Gardening Tips: How to Create the Perfect Water for Your Peace Lily Plant


Many homes will have the Peace Lily or Spathiphyllum. Although not a true lily, it has for years been considered a symbol of purity, healing and prosperity, but so often these beautiful plants begin to wilt, the leaves turn brown and s scale to the touch and hang their heads in shame.

The peace lily, however, is an easy-to-grow houseplant. They are native to South and Central America and grow in the moist, rich humus found in the understory of trees. This gives us an idea of ​​the growing conditions, i.e. warm and humid environments, that our indoor plants need to survive.

When you have mastered these (young padawan), you will have a plant to be proud of; “Pay attention to what you have learned. Save it you can. You have to be patient…”

So how do we reproduce the rainforests of Central America in our homes? The first consideration is the amount of light.

Peace lilies require bright, indirect light, such as an east-facing window or a room that receives full light from a south- or west-facing window.

If you have sheers or drapes hanging in front of a south-facing window, make sure your plant is on the windowsill of the room and not between the fabric and the window.

If you have frosted glass in a bathroom, this is ideal because you are giving the plant bright, indirect light and it is in a humid environment.

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Peace lilies like heat, so ideally the room temperature should be between 18 and 23 degrees Celsius during the day and c. 10 degrees Celsius at night.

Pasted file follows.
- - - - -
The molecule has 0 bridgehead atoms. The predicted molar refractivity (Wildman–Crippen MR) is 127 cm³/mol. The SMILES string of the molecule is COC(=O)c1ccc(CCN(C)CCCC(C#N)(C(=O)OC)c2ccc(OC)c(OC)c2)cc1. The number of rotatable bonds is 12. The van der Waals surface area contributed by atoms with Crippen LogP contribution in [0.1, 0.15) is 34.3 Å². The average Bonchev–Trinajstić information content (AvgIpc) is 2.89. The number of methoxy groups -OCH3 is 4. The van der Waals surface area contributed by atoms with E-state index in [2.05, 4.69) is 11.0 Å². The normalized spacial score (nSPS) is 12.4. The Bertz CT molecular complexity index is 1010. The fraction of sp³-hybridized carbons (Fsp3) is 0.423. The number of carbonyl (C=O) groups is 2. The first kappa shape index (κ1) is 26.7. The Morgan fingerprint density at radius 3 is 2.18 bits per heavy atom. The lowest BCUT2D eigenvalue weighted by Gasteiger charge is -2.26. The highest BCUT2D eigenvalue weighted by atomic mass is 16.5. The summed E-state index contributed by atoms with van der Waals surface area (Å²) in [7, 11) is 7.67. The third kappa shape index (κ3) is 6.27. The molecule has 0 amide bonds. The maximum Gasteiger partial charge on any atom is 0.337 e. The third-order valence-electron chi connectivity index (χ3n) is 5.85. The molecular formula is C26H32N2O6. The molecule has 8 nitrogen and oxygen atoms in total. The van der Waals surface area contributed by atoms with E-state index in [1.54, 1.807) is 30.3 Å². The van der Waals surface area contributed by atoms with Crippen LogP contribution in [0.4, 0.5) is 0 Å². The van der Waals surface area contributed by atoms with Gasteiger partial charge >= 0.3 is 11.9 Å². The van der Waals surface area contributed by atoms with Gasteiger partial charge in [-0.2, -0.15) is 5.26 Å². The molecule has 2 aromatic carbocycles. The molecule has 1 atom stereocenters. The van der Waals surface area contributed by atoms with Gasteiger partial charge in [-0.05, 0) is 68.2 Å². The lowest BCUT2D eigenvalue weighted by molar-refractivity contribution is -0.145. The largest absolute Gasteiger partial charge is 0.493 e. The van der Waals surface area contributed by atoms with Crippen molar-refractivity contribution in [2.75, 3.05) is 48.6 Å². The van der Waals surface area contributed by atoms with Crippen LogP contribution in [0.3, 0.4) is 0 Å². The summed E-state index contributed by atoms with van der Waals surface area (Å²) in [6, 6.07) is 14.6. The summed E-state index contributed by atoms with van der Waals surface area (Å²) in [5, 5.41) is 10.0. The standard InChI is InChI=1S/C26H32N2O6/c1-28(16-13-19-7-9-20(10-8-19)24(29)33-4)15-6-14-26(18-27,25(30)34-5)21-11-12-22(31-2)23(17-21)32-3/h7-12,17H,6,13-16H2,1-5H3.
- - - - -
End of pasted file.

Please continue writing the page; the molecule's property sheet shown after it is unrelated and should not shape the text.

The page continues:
Extreme heat will cause the plant to wilt, as will cold temperatures. Avoid placing your peace lily near an open window or door or an open fireplace as it hates drafts. Also, stay away from a lit open fire or wood stove.

To help with the humidity, you can of course place it in a bathroom or shower where the steam will keep your plant happy. Alternatively, group your houseplants together and they will create a microclimate and help maintain humidity via other plants that transpire water.

Using a fogger, you can mist the air around the plant with water. Always use water at room temperature.

Alternatively, fill a saucer with pebbles, then fill it halfway with water. Place the houseplant on the pebbles, making sure the bottom of the pot does not touch the water. As the water evaporates, it will help increase the humidity. Finally, you can buy humidifiers but make sure it’s not too close to the peace lily, as you don’t want moisture to start condensing on the leaves.

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For roots and soil, use a general purpose peat-free or houseplant compost, and choose a pot that’s no more than one-third larger than the root ball. This pot should also have drainage holes in the bottom.

Fill a watering can with water the night before and water your plant the next morning. The water will now be at room temperature, which is ideal.

Be sure to water it well, but let the water drain completely before putting it back in its cache pot, on its saucer, or on the windowsill. Water regularly (once a week), keeping the soil moist but not waterlogged.

In spring and summer, use a general liquid food for indoor plants once a fortnight. In winter, you can delay watering a little every 10-15 days. It is not necessary to feed the plant during the winter.

If the leaves turn brown at the edges, the plant is getting too much direct light.

If the brown border flakes off when touched, that’s a sign the humidity needs to be increased. If you see fungus gnats, the compost is too wet. Hold back the watering.

If you think you are following all of the above and your peace lily is still wilting over the summer, it could be the result of a disease called cylindrocladian root rot.

Remove the plant from its pot, treat the roots with a fungicide and repot the plant in new, clean potting soil and a sterilized pot.


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